It takes an abundance of courage and humility to acknowledge your mistakes and then beg for forgiveness from the one wronged. Yet, this is precisely what happened to the character of actor and producer David Oyelowo in the real life movie “Captive.” As the vengeful murderer Brian Nichols, he is among the few devout Christians in Hollywood. Not one to judge others, Oyelowo shared that at first glance, the role repelled him, however, “What I can’t do is judge him (Brian Nichols).”
Oyelowo’s presence in major motions films such as “Lincoln,” “Rise of the Planet of the Apes,” “The Butler” as well as the HBO movie “Nightingale” and numerous other projects throughout Britain, makes him a familiar face on the big screen. He played the coveted role of Rev. Martin Luther King in “Selma,” receiving a Golden Globe Award nomination for Best Actor (Drama) and a Critics Choice Television Award for Best Actor in A Miniseries for “Nightingale.”
After filming “Captive,” a true story based on radical transformations made after reading “The Purpose Driven Life,” Oyelowo is more than confident that his purpose in life is “to nourish others. The more you find your own purpose, the more the people around you are nourished by that purpose.” An accomplished writer, the talented Oyelowo spoke with JET about the juxtaposition of his recent character portrayals and his examination of his role in the movie “Captive.” He also explained how his faith and desire to always make sure the light of God shines brighter than any darkness keeps his feet firmly planted on the ground.
JET: Was it difficult to transition from portraying a non-violent character to a vengeful murderer?
David Oyelowo: Yes it was. In order to play any real-life character, what you have to do is understand who they were and very much place yourself within them and how they thought — who they were spiritually, emotionally, physically you have to entertain all of those things. When it’s Dr. King, that [was] a real privilege for me. I’m a huge admirer of [Dr. King]. With Brian Nichols, what he did that day was reprehensible, but what I can’t afford to do in playing him is judge him. I’ve got to try and understand why he did what he did and how he justified doing those things on that day in order to try and play him truthfully. That was a tough job for me. For obvious reasons, what he did that day is not anything that anyone would be in a rush to play.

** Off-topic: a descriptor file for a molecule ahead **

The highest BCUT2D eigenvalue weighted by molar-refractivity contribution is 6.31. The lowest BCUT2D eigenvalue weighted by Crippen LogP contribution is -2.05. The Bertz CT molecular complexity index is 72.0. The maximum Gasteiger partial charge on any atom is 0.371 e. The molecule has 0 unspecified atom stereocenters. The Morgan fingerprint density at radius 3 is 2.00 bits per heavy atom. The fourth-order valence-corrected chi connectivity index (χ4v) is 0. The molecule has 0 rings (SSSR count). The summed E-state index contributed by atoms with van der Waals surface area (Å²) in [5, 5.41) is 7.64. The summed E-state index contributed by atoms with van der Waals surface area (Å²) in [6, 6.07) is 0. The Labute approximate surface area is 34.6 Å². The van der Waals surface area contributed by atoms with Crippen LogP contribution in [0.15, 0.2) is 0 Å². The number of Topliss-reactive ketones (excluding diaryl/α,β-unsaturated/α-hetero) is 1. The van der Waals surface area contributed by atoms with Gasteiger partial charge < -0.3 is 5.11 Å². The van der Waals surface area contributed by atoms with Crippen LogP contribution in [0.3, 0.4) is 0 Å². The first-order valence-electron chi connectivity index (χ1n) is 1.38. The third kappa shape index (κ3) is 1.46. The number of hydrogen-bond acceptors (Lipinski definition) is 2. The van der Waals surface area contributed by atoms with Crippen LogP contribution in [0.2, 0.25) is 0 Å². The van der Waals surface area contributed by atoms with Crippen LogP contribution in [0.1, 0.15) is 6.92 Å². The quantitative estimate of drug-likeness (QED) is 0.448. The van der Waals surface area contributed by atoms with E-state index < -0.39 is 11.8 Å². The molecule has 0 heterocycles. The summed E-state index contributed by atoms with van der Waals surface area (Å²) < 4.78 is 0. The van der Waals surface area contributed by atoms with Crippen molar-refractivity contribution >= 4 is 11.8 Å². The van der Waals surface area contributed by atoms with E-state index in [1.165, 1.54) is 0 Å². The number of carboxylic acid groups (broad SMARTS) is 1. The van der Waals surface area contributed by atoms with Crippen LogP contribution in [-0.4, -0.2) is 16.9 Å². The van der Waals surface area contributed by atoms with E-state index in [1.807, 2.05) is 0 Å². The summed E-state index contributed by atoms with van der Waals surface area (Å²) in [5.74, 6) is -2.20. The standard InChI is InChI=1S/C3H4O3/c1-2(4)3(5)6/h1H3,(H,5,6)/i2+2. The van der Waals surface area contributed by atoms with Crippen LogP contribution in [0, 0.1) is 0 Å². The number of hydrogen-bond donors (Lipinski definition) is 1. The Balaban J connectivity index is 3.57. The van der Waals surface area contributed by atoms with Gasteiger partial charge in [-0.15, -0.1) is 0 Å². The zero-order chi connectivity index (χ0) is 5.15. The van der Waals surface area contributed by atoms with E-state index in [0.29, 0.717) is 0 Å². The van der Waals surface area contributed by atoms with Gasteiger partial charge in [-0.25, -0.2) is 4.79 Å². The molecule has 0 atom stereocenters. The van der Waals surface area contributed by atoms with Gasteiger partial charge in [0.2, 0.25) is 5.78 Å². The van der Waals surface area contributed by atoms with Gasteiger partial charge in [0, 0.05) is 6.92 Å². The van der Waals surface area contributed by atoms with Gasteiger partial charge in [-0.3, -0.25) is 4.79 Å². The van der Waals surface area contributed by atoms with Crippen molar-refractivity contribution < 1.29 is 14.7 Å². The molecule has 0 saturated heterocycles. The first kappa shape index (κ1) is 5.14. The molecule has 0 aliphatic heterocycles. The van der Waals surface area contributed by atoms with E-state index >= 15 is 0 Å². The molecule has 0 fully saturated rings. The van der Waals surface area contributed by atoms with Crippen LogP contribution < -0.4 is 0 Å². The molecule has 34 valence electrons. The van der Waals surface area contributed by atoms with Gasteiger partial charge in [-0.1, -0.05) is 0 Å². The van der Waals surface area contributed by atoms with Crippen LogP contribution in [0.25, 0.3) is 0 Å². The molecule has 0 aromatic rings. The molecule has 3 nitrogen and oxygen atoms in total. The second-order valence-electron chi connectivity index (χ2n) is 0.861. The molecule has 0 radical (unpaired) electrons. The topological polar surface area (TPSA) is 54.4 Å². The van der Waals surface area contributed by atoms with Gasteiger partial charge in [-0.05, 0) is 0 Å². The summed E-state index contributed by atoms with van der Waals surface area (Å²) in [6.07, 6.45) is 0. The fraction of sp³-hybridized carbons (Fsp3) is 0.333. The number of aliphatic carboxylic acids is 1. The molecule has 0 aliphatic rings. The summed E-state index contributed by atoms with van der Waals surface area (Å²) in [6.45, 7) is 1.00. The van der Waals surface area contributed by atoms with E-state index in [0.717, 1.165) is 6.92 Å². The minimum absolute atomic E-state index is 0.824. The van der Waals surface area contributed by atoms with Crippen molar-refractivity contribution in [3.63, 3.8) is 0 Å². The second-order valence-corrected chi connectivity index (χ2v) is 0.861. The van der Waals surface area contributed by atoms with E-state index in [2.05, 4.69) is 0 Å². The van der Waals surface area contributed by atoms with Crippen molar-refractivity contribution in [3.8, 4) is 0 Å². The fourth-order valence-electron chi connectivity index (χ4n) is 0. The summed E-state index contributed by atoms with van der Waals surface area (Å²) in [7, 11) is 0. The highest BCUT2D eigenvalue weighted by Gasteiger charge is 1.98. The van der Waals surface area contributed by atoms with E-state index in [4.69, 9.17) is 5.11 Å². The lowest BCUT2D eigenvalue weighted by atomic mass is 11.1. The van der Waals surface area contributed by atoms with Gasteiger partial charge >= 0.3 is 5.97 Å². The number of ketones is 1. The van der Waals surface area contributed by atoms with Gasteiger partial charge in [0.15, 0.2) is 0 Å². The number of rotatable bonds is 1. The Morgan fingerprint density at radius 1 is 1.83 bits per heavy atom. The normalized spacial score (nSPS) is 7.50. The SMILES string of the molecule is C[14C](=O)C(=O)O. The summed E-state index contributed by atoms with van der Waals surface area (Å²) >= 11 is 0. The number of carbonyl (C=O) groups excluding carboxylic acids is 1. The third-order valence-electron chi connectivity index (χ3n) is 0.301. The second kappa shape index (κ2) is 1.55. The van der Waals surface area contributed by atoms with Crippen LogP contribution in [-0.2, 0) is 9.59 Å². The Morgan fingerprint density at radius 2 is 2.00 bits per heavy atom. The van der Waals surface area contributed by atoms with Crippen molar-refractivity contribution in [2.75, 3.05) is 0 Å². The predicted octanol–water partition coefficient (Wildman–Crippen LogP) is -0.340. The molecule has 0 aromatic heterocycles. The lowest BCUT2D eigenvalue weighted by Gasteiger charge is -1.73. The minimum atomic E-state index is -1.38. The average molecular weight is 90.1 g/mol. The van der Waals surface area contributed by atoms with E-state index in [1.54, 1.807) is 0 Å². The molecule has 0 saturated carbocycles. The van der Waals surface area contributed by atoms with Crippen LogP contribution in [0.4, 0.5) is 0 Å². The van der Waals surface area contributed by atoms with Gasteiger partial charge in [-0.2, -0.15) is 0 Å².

JET: Explain your ability of not glamorizing this character.
David Oyelowo: In terms of being repelled in relation to Brian Nichols, it was what he did. There are people whose lives are forever changed for the worst. The lives he took that day, any repulsion I feel is on their behalf as well. The other part of it is that on that day, Brian Nichols, the way he looked and what he had done—killing four people and running around, in a movie context—it is very easy to glamourize that. Unfortunately, in a lot of movies, the Brian Nichols characters would be the real heroes. My job was to absolutely not do that because of what he did in the real world and how reprehensible it was. [My job was] also to fight against the cinematic stereotypes that are out there in terms of what we see in our heroes. It wasn’t just me, but the filmmakers because of the respect we wanted to pay to those who had suffered a huge loss from what had happened.
JET: Was it hard to get out of character?
David Oyelowo: Between my faith and my family, I’m pretty grounded. Going back home to my duties with my children helps keeps me grounded. It does take a little prayer.
JET: Did The Purpose Driven Life have a real affect on you?
David Oyelowo: It showed how God’s purpose for us is so much bigger than we see for ourselves. Her [Ashley Smith] vision for her life was very dim and bleak. She never took meth ever again. She remarried, got her children back and is a spokesperson to help others not take meth. To me that’s evidence of God’s purpose for your life being bigger than anything she saw for herself, which is what the book is about.
Effie Rolfe is a media consultant, personality and speaker. For years, she was the “voice of inspiration” each Sunday morning and middays on Chicago radio. She also speaks at schools, churches and workshops. Effie writes for several publications and is the author of The K(N)ots Prayer. Visit her Website effierolfe.com; like her on mseffierolfe.com and follow her via @effiedrolfe.